As farm-bill conferees try to finish their work before the end of the calendar year, they face one overwhelming question: Will the federal government really throw millions of people off food stamps?
The issue is real and differs from the recent expiration of the boost in benefits from the Recovery Act. A family of four receiving more than $600 per month in food stamps—formally known as the Supplemental Nutrition Assistance Program—lost $36 in purchasing power. That reduction in benefits is a tiny issue compared with the House’s farm-bill proposals that would save $39 billion over 10 years by causing close to 4 million individuals to lose benefits entirely and 210,000 children to lose free school meals.
The Senate’s farm bill would also make eligibility more difficult, but on a much smaller scale. It would deny benefits to lottery winners, crack down on benefits trafficking, and tighten up on eligibility for college students. It would also force states to pay at least $10 per month in benefits under the Low Income Home Energy Assistance Program for SNAP beneficiaries to be able to get higher food-stamp benefits. All of these cuts and changes would theoretically save $4 billion a year, although House Agriculture Committee ranking member Collin Peterson, D-Minn., has said the states that have been paying as little as $1 per month in LIHEAP benefits are likely to increase those to $10 so that people can still get higher SNAP benefits.
The House achieves its big cut by eliminating categorical eligibility—a legal provision under which the states can make it easier for people who get other welfare benefits to qualify for food stamps—and by eliminating states’ ability to provide food-stamp benefits to childless unemployed adults for more than three months if they don’t get a job.
The National Conference of State Legislatures last week endorsed the Senate version of the nutrition title and opposes the House one because it would increase state administrative costs and program complexity. In the past, that view would have appealed to conservatives because they are against increasing the costs of running state governments, but they seem to have shifted their concern to overall spending.
In endorsing the Senate version, NCSL stands apart from other groups with an interest in food assistance. The big problem with figuring out what will happen to the nutrition title is that neither liberal nor conservative groups seem to want to get involved in the gritty details. Antihunger groups such as the Food Research and Action Center oppose any cuts, while the conservative Cato Institute wants nutrition programs turned over to the state governments. Food companies and retailers—including Wal-Mart—have so far stayed out of the debate. One food-company executive said the industry is worried about appearing self-serving, but an argument could be made that they should stand up for their customers.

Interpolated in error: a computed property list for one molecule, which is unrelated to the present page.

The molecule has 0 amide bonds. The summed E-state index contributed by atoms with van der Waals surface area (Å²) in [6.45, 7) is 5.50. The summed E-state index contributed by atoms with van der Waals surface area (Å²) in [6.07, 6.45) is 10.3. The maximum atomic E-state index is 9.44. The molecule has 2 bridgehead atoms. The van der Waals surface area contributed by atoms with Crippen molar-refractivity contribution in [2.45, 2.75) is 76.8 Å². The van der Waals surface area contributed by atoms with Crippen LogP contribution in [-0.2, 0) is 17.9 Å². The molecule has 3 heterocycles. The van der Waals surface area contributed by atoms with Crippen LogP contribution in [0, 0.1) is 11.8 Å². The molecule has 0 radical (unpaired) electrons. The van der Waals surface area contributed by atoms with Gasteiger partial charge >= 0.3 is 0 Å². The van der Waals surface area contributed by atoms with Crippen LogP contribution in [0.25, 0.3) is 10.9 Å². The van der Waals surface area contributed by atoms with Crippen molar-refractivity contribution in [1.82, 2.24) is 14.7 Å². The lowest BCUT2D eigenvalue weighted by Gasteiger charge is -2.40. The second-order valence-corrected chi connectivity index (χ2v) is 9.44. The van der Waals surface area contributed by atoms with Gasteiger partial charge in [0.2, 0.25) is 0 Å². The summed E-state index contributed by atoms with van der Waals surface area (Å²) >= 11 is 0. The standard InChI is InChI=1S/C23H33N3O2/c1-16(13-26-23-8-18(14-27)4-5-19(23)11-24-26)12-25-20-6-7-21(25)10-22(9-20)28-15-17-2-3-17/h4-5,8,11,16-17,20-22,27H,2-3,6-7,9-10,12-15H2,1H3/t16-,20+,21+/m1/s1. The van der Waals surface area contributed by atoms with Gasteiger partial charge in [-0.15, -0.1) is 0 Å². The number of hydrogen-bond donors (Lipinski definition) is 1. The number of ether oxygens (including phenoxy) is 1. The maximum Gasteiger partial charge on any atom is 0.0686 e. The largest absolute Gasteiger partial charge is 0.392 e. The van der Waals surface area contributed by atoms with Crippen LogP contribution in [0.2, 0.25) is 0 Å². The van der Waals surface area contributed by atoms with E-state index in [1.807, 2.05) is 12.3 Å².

The House Agriculture Committee did not hold any hearings on the nutrition title this year, a point emphasized repeatedly by Peterson and Rep. Marcia Fudge, D-Ohio, the ranking member on the subcommittee in charge of nutrition. Peterson has said that the states have too much flexibility, which has resulted in different standards in different places, but that federal tests of what assets applicants can hold are so strict and out of date that the states ask for waivers from them.
The House provision ending the states’ ability to provide food stamps to single, able-bodied adults for more than three months if they don’t find jobs is politically popular among conservatives. Yet it is one of the cruelest of provisions. Men make up 60 percent of the single, able-bodied group, according to the Center for Budget and Policy Priorities. It includes veterans of the Iraq and Afghanistan wars, who although they may be technically able-bodied, can have emotional problems or simply can’t find jobs in high unemployment areas.
A coalition of 1,300 antihunger charities told conferees last week the House cuts would exceed the total number of meals distributed annually by Feeding America, a national network of food banks.
Antihunger groups hope that President Obama will veto any bill that contains a big food-stamp cut. But relying on the administration is dangerous. President Clinton agreed reluctantly to a big cut to food stamps in the 1996 welfare-reform bill, and Obama and Congress twice moved up the expiration date on the Recovery Act boost so that the budget authority could be used to keep teachers on the job and provide money for healthier school meals.
Agriculture Secretary Tom Vilsack said last week that the bill should force the states to be more accountable in their use of the $350 million to $400 million in federal aid they receive annually to help SNAP beneficiaries get training and land jobs. Vilsack said he agrees with conservatives that the goal should be getting people off food stamps, but that the way to do it is to help them find jobs rather than take them off benefits first.
Vilsack said USDA’s technical staff is in “constant contact” with Capitol Hill. Let’s hope that people who run SNAP advise Congress on how to cut it—and that all concerned remember there is a difference between cutting benefits and cutting hungry people off entirely.
Contributing Editor Jerry Hagstrom is the founder and executive director of The Hagstrom Report, at www.HagstromReport.com.
This article appears in the November 18, 2013 edition of NJ Daily as Hunger Pains.